June 23, 2011

It's Not the Notes, It's the Rests

Some things in music seem obvious to me now but took a long time to figure out. A prime example is that students have much more trouble NOT playing than playing. When they have a measure with a three beat note followed by a rest, the rest becomes hard because it’s a place that you’re not supposed to play, but you still have to count it. It seems difficult for students to feel the concept of a space being as important as a note, so I encourage them to think of rests as “notes of silence.” In addition, long notes are harder than short notes. The method books all had us play whole notes first, then we played half notes, then quarter notes, then the “fast” notes like eighth notes. As kids learn to play more notes per beat, the concept of “faster” becomes a problem, because eighth notes are not necessarily fast. But that’s how they start to think of them — they’re faster notes so they try to play them as fast as they can. Consequently, the long notes become harder to play because they require too much time. We get lazy and cut them short. It comes back to being able to feel and keep a pulse inside you while you’re playing and while you’re not playing. And so long notes become hard, and long rests are next to impossible.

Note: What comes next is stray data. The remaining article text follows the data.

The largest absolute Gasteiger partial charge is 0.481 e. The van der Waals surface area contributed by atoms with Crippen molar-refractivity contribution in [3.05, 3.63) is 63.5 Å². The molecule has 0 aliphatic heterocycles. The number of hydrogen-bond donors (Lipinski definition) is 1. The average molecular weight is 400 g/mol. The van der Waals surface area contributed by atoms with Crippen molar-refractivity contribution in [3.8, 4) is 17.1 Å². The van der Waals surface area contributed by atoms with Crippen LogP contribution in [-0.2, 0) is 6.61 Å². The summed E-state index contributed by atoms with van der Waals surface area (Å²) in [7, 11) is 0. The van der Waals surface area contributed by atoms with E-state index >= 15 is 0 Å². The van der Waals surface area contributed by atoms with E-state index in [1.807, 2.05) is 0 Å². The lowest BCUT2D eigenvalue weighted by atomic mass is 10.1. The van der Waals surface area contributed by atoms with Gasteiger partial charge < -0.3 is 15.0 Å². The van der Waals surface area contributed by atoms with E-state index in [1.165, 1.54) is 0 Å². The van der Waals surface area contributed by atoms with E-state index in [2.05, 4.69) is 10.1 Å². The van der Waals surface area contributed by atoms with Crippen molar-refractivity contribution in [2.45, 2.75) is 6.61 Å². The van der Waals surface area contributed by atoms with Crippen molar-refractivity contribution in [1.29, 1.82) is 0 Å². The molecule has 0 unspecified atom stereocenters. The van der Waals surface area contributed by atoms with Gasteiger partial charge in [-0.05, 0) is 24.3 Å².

It’s doubly hard for students to play eighth or sixteenth notes and then arrive at half notes, or — God forbid — whole notes, and not completely cheat on the proper number of beats. Thus the long notes become harder than the short notes, and similarly, the slower the tempo the more difficult it all becomes.

Fast music requires a certain finger dexterity that has to be learned along with articulation and hand-eye coordination. Of course this can be difficult to learn. But once you master that, suddenly the slow passages become hard as we become impatient and we can’t seem to relax and feel the beat. It’s easier to feel a fast beat; a slow beat challenges our short attention spans. I find myself writing “PLAY THE RESTS” in my boldest pen in a hopeful attempt to remind students to keep this concept in their head when practicing at home.

You might think this counting issue only applies to young musicians, but I have heard adult working musicians who also have not learned this. I have heard and have played with pianists who drop rests or shorten long notes in an apparent attempt to keep the song moving forward. Take this example for clarification: think of the first two measures in the song “Yesterday.” The time-challenged piano player may play this phrase and on the syllable “day” almost immediately skip to the note for the word “all.” Not only have they cheated on the length of the long note for the syllable “day” but they also ignore the rest that occurs on beat 1 before the word “all.” The majority of listeners in the room may not notice the hiccup in time, but those who do may feel inclined to fling their drink at the pianist, who obviously would not be aware of the time faux pas.

June 15, 2011